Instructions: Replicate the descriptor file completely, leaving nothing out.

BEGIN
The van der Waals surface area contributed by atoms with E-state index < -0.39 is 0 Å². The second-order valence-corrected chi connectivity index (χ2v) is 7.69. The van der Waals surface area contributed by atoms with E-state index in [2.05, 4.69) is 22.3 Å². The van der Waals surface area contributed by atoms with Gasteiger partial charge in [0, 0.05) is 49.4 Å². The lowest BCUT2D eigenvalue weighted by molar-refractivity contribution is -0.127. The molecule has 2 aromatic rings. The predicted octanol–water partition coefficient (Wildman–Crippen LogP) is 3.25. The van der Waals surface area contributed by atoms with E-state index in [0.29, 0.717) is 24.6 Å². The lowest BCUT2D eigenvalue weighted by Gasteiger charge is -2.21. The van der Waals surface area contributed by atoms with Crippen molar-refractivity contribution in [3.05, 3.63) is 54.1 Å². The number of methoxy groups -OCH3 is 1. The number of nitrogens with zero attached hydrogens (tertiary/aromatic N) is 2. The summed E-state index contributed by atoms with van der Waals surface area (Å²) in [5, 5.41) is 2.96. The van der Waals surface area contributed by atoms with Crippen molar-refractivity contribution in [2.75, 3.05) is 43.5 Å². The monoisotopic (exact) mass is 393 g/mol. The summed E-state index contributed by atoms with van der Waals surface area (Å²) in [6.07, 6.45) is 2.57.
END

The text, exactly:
The van der Waals surface area contributed by atoms with E-state index < -0.39 is 0 Å². The second-order valence-corrected chi connectivity index (χ2v) is 7.69. The van der Waals surface area contributed by atoms with E-state index in [2.05, 4.69) is 22.3 Å². The van der Waals surface area contributed by atoms with Gasteiger partial charge in [0, 0.05) is 49.4 Å². The lowest BCUT2D eigenvalue weighted by molar-refractivity contribution is -0.127. The molecule has 2 aromatic rings. The predicted octanol–water partition coefficient (Wildman–Crippen LogP) is 3.25. The van der Waals surface area contributed by atoms with E-state index in [0.29, 0.717) is 24.6 Å². The lowest BCUT2D eigenvalue weighted by Gasteiger charge is -2.21. The van der Waals surface area contributed by atoms with Crippen molar-refractivity contribution in [3.05, 3.63) is 54.1 Å². The number of methoxy groups -OCH3 is 1. The number of nitrogens with zero attached hydrogens (tertiary/aromatic N) is 2. The summed E-state index contributed by atoms with van der Waals surface area (Å²) in [5, 5.41) is 2.96. The van der Waals surface area contributed by atoms with Crippen molar-refractivity contribution in [2.75, 3.05) is 43.5 Å². The monoisotopic (exact) mass is 393 g/mol. The summed E-state index contributed by atoms with van der Waals surface area (Å²) in [6.07, 6.45) is 2.57.